Section 172: Duty to promote the success of the company
325.This duty codifies the current law and enshrines in statute what is commonly referred to as the principle of “enlightened shareholder value”. The duty requires a director to act in the way he or she considers, in good faith, would be most likely to promote the success of the company for the benefit of its members as a whole and, in doing so, have regard to the factors listed.
326.This list is not exhaustive, but highlights areas of particular importance which reflect wider expectations of responsible business behaviour, such as the interests of the company’s employees and the impact of the company’s operations on the community and the environment.
327.The decision as to what will promote the success of the company, and what constitutes such success, is one for the director’s good faith judgment. This ensures that business decisions on, for example, strategy and tactics are for the directors, and not subject to decision by the courts, subject to good faith.
328.In having regard to the factors listed, the duty to exercise reasonable care, skill and diligence (section 174) will apply. It will not be sufficient to pay lip service to the factors, and, in many cases the directors will need to take action to comply with this aspect of the duty. At the same time, the duty does not require a director to do more than good faith and the duty to exercise reasonable care, skill and diligence would require, nor would it be possible for a director acting in good faith to be held liable for a process failure which would not have affected his decision as to which course of action would best promote the success of the company.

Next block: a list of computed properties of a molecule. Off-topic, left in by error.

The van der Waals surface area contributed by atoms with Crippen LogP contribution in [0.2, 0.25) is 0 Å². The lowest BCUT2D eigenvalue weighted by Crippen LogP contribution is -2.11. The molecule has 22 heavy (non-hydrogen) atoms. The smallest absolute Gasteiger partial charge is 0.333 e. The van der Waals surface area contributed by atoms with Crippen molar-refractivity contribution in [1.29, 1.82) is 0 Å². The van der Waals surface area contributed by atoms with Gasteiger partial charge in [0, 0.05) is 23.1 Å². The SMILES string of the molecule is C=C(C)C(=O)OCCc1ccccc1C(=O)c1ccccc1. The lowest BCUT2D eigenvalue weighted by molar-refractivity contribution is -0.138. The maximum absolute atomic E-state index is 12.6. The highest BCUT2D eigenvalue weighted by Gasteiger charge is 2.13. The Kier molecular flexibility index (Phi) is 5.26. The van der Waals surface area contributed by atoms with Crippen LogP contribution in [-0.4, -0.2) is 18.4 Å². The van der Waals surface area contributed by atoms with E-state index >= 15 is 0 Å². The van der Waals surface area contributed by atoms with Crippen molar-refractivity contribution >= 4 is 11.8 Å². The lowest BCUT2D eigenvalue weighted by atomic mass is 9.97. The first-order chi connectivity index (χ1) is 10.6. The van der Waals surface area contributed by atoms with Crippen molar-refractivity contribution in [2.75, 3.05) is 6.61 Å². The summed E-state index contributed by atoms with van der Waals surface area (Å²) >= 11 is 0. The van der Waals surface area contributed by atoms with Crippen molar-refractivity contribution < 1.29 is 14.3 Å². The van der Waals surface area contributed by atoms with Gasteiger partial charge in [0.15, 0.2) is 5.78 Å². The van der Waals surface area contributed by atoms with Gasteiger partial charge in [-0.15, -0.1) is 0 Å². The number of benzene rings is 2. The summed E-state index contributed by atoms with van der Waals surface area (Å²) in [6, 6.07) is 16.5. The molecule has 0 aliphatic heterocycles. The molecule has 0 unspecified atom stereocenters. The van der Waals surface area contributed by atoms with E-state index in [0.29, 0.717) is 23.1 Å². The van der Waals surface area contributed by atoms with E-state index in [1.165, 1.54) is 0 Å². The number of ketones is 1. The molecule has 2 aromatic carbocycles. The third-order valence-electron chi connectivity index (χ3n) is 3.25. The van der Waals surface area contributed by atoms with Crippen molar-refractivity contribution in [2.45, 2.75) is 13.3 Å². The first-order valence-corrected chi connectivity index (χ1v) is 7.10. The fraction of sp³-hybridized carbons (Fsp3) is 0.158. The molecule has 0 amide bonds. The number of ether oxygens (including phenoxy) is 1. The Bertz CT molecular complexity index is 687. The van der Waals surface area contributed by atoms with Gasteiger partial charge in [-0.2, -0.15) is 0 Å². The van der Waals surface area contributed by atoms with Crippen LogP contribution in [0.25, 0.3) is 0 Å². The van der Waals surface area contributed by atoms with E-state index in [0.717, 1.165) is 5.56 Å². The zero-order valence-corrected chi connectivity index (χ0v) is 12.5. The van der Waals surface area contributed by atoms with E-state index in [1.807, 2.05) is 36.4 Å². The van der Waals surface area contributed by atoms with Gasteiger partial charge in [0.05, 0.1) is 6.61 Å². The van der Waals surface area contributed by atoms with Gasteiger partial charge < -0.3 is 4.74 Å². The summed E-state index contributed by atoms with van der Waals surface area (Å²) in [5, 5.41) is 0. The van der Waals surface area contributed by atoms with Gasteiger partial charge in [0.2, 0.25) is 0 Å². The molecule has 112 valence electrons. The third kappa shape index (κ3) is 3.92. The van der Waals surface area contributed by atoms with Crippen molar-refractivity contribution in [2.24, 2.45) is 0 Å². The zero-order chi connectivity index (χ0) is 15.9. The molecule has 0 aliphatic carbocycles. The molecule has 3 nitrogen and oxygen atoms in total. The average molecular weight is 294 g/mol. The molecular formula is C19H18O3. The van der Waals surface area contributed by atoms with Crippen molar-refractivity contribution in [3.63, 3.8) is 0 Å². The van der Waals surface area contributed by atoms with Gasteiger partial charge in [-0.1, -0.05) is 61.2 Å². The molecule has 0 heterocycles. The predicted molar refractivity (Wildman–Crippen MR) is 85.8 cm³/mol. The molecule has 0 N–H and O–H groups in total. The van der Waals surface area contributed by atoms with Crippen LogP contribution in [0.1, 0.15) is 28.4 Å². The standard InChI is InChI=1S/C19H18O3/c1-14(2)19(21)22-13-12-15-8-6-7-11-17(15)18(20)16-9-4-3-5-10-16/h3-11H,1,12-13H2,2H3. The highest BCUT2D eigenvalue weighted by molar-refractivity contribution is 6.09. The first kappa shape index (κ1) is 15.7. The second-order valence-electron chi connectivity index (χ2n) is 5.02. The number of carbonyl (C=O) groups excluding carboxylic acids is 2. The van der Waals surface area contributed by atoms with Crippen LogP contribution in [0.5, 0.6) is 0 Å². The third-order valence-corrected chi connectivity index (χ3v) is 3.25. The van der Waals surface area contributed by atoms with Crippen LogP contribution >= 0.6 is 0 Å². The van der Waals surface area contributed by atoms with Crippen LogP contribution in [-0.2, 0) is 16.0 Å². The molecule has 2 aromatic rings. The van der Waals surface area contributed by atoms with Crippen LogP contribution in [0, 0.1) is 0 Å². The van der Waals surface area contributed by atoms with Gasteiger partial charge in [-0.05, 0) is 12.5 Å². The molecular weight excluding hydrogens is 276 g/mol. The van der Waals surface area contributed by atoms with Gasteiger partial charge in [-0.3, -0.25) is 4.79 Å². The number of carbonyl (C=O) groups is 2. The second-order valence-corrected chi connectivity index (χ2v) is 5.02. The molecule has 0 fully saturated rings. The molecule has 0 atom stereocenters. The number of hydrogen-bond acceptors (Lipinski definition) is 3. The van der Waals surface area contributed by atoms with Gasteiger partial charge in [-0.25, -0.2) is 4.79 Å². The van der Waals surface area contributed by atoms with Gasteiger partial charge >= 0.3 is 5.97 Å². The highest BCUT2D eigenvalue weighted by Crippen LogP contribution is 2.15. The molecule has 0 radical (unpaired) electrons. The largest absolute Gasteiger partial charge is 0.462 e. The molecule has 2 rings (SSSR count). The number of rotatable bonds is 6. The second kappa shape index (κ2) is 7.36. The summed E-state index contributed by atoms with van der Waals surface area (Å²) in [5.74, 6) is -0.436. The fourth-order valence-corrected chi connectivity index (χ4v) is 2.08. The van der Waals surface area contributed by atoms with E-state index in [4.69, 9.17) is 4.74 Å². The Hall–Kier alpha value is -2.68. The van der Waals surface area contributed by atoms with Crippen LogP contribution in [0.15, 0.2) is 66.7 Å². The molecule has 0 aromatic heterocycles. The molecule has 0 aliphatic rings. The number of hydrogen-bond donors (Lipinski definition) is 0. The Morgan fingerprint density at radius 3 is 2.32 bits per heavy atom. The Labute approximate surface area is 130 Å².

329.In requiring directors to have regard to the interests of employees, this provision replaces section 309(1) of the 1985 Act.
330.Subsection (2) addresses the question of altruistic, or partly altruistic, companies. Examples of such companies include charitable companies and community interest companies, but it is possible for any company to have “unselfish” objectives which prevail over the “selfish” interests of members. Where the purpose of the company is something other than the benefit of its members, the directors must act in the way they consider, in good faith, would be most likely to achieve that purpose. It is a matter for the good faith judgment of the director as to what those purposes are, and, where the company is partially for the benefit of its members and partly for other purposes, the extent to which those other purposes apply in place of the benefit of the members.
331.Subsection (3) recognises that the duty to promote the success of the company is displaced when the company is insolvent. Section 214 of the Insolvency Act 1986 provides a mechanism under which the liquidator can require the directors to contribute towards the funds available to creditors in an insolvent winding up, where they ought to have recognised that the company had no reasonable prospect of avoiding insolvent liquidation and then failed to take all reasonable steps to minimise the loss to creditors.
332.It has been suggested that the duty to promote the success of the company may also be modified by an obligation to have regard to the interests of creditors as the company nears insolvency. Subsection (3)will leave the law to develop in this area.